</p><p>And, in the case of Sun Solaris:
<a class="indexterm" name="id419049"></a>
</p><pre class="screen">
<code class="prompt">root# </code><strong class="userinput"><code>ln -s /usr/lib/libnss_winbind.so /usr/lib/libnss_winbind.so.1</code></strong>
<code class="prompt">root# </code><strong class="userinput"><code>ln -s /usr/lib/libnss_winbind.so /usr/lib/nss_winbind.so.1</code></strong>
<code class="prompt">root# </code><strong class="userinput"><code>ln -s /usr/lib/libnss_winbind.so /usr/lib/nss_winbind.so.2</code></strong>
</pre><p>
</p><p>
<a class="indexterm" name="id419097"></a>
As root, edit <code class="filename">/etc/nsswitch.conf</code> to allow user and group entries to be visible from the
<span class="application">winbindd</span> daemon. My <code class="filename">/etc/nsswitch.conf</code> file looked like this after editing:
</p><pre class="programlisting">
passwd:     files winbind
shadow:     files
group:      files winbind
</pre><p>
<a class="indexterm" name="id419131"></a>
<a class="indexterm" name="id419138"></a>
<a class="indexterm" name="id419145"></a>
<a class="indexterm" name="id419151"></a>
<a class="indexterm" name="id419158"></a>
The libraries needed by the <code class="literal">winbindd</code> daemon will be automatically
entered into the <code class="literal">ldconfig</code> cache the next time
your system reboots, but it is faster (and you do not need to reboot) if you do it manually:
</p><pre class="screen">
<code class="prompt">root# </code><strong class="userinput"><code>/sbin/ldconfig -v | grep winbind</code></strong>
</pre><p>
This makes <code class="filename">libnss_winbind</code> available to winbindd and reports the current
search path that is used by the dynamic link loader. The use of the <code class="literal">grep</code>
filters the output of the <code class="literal">ldconfig</code> command so that we may see proof that
this library is indeed recognized by the dynamic link loader.
</p><p>
<a class="indexterm" name="id419218"></a>
<a class="indexterm" name="id419224"></a>
<a class="indexterm" name="id419231"></a>
<a class="indexterm" name="id419238"></a>
<a class="indexterm" name="id419245"></a>
The Sun Solaris dynamic link loader management tool is called <code class="literal">crle</code>. The
use of this tool is necessary to instruct the dynamic link loader to search directories that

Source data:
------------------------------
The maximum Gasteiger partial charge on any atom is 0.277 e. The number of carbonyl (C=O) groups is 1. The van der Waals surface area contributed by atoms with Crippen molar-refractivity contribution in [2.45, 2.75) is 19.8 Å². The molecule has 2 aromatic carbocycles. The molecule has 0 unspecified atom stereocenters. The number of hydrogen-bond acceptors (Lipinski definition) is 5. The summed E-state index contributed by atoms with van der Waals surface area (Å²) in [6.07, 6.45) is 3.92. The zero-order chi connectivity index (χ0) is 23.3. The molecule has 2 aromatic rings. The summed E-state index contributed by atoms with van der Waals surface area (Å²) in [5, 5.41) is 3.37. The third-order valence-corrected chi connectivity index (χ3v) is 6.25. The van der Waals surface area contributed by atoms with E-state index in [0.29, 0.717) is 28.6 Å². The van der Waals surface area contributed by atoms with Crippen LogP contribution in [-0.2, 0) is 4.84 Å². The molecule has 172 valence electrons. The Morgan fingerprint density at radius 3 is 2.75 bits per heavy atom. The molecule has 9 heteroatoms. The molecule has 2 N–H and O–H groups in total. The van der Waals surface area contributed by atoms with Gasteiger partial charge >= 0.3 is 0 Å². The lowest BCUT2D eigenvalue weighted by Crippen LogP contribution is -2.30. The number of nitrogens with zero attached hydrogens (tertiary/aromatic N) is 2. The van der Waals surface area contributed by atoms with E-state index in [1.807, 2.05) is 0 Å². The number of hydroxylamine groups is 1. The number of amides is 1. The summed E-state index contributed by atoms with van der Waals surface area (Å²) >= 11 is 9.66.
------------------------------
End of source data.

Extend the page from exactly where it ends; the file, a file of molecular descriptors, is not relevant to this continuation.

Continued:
contain library files that were not supplied as part of the original operating system platform.
The following example shows how to use this tool to add the directory <code class="filename">/usr/local/lib</code>
to the dynamic link loader's search path:
</p><pre class="screen">
<code class="prompt">root# </code> crle -u -l /usr/lib:/usr/local/lib
</pre><p>
When executed without arguments, <code class="literal">crle</code> reports the current dynamic
link loader configuration. This is demonstrated here:
</p><pre class="screen">
<code class="prompt">root# </code> crle

Configuration file [version 4]: /var/ld/ld.config
  Default Library Path (ELF):   /lib:/usr/lib:/usr/local/lib
  Trusted Directories (ELF):    /lib/secure:/usr/lib/secure  (system default)

Command line:
  crle -c /var/ld/ld.config -l /lib:/usr/lib:/usr/local/lib
</pre><p>
From this it is apparent that the <code class="filename">/usr/local/lib</code> directory is included
in the search dynamic link libraries in order to satisfy object module dependencies.
</p></div><div class="sect3" title="NSS Winbind on AIX"><div class="titlepage"><div><div><h4 class="title"><a name="id419308"></a>NSS Winbind on AIX</h4></div></div></div><p>(This section is only for those running AIX.)</p><p>
<a class="indexterm" name="id419320"></a>
<a class="indexterm" name="id419326"></a>
<a class="indexterm" name="id419333"></a>
<a class="indexterm" name="id419340"></a>
<a class="indexterm" name="id419347"></a>
<a class="indexterm" name="id419354"></a>
The Winbind AIX identification module gets built as <code class="filename">libnss_winbind.so</code> in the
nsswitch directory of the Samba source. This file can be copied to <code class="filename">/usr/lib/security</code>,
and the AIX naming convention would indicate that it should be named WINBIND. A stanza like the following:
</p><pre class="programlisting">
WINBIND:
        program = /usr/lib/security/WINBIND
        options = authonly
</pre><p>
can then be added to <code class="filename">/usr/lib/security/methods.cfg</code>. This module only supports
identification, but there have been reports of success using the standard Winbind PAM module for
authentication. Use caution configuring loadable authentication modules, since misconfiguration can make
it impossible to log on to the system.  Information regarding the AIX authentication module API can
be found in the <span class="quote">&#8220;<span class="quote">Kernel Extensions and Device Support Programming Concepts for AIX</span>&#8221;</span> document that
describes the <a class="ulink" href="http://publibn.boulder.ibm.com/doc_link/en_US/a_doc_lib/aixprggd/kernextc/sec_load_mod.htm" target="_top">
Loadable Authentication Module Programming Interface</a> for AIX. Further information on administering the modules
can be found in the <a class="ulink" href="http://publibn.boulder.ibm.com/doc_link/en_US/a_doc_lib/aixbman/baseadmn/iandaadmin.htm" target="_top">System
Management Guide: Operating System and Devices.</a>
</p></div><div class="sect3" title="Configure smb.conf"><div class="titlepage"><div><div><h4 class="title"><a name="id419410"></a>Configure smb.conf</h4></div></div></div><p>
<a class="indexterm" name="id419418"></a>
<a class="indexterm" name="id419425"></a>
<a class="indexterm" name="id419432"></a>
Several parameters are needed in the <code class="filename">smb.conf</code> file to control the behavior of <span class="application">winbindd</span>. These